I had one place I could stay and that was at a mutual friend of ours home. All I remember was calling family and friends in the UK telling them how I now had a felony. I had to go to criminal court and then try to gain access to my daughter again. I barely slept for weeks and cried most of the time. I was probably in shock because I don’t remember much else, except that I would get these uncontrollable shakes and felt very alone and scared. I would not see my daughter for a very long time and the circumstance I found myself in just kept getting worse and worse! Luckily I had saved enough money to find a lawyer who would represent me, went to court and finally got the Protective Order dismissed. I gained supervised visits with my daughter, and eventually settled on joint custody. After a while this resulted in my having her the majority of the time. The downside at the time was that he would not allow me to leave the country with her. Since I could not drive, had no job and was still waiting for the legal documents to enable me to do so, I was rather stuck. Through the kindness of strangers, many of whom are now friends, a good lawyer and a wise judge I was awarded custody and a small amount of alimony for nine months. This gave me a timeline to pass my test, save for a car and find a job. I could not manage all of this in nine months, so we stayed with an old friend of mine. Me, along with my daughter, our dog and cat were all living in one rather tiny room. We were, in effect, homeless. I was able to find a job working on the strip as a blackjack dealer. But I was on call a lot and wasn’t making the money I needed to rent a home of our own.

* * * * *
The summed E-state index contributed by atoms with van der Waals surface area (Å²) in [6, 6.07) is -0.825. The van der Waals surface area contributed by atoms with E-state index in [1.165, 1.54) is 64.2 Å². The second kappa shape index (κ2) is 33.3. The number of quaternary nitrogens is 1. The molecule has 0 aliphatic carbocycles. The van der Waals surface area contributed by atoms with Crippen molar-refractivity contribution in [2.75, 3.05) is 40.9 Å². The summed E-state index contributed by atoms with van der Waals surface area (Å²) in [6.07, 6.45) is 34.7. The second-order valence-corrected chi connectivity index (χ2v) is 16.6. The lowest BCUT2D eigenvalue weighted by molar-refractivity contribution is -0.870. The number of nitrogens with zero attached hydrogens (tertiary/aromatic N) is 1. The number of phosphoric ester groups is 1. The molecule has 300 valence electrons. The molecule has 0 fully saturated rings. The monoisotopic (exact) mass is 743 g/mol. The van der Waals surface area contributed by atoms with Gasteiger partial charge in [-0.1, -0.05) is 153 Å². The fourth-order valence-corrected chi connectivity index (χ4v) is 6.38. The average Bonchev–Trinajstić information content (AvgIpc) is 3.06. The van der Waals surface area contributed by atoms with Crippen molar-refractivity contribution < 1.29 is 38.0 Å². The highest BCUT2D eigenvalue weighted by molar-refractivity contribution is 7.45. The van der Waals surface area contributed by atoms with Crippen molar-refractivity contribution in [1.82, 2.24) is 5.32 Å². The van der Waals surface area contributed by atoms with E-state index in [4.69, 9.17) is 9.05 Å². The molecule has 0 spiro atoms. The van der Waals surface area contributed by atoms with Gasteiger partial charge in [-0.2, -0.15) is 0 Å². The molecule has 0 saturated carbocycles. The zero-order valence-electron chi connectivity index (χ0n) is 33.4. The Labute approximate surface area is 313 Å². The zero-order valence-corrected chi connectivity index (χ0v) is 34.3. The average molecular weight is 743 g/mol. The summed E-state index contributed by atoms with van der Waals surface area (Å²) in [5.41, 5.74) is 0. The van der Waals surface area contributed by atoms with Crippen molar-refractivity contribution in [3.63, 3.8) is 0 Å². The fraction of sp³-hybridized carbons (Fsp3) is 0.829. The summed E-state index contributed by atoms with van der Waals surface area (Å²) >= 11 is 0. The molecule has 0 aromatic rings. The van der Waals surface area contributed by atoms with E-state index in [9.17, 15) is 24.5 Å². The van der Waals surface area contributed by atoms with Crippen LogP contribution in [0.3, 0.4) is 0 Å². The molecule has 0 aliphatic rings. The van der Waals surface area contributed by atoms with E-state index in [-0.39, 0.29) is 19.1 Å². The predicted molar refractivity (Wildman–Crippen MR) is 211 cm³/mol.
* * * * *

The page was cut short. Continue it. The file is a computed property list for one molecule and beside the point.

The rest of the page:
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So, here we are, my daughter and I, three years later, in our own home. I managed to get a car with NO credit on ”’good faith”. Thank you car dealer! And I managed to pay that off too! I’m still working on building credit and getting financially stable, but I have my little girl and she is thriving! She has a ton of friends and so do I! Las Vegas embraced me with open arms when I had nothing and knew no one. It picked me up during a time I had lost everything. Call it luck, God, or just sheer determination, call it whatever you like. I adapted and changed to survive the situation I was in, and best of all, my daughter is doing better than I ever could have hoped. Gracie, by the way, has no disabilities. She is, in fact, two grades ahead in school for her age and is excelling academically at a vast rate. I am so proud of her! Not being able to return to the UK was the best thing that could have happened to us. I thank her father for two things, my beautiful daughter, and forcing me to develop the strength and courage to overcome my ordeal alone. It has been four years since I came here, and I am thrilled to report that I have since met and married a wonderful man!!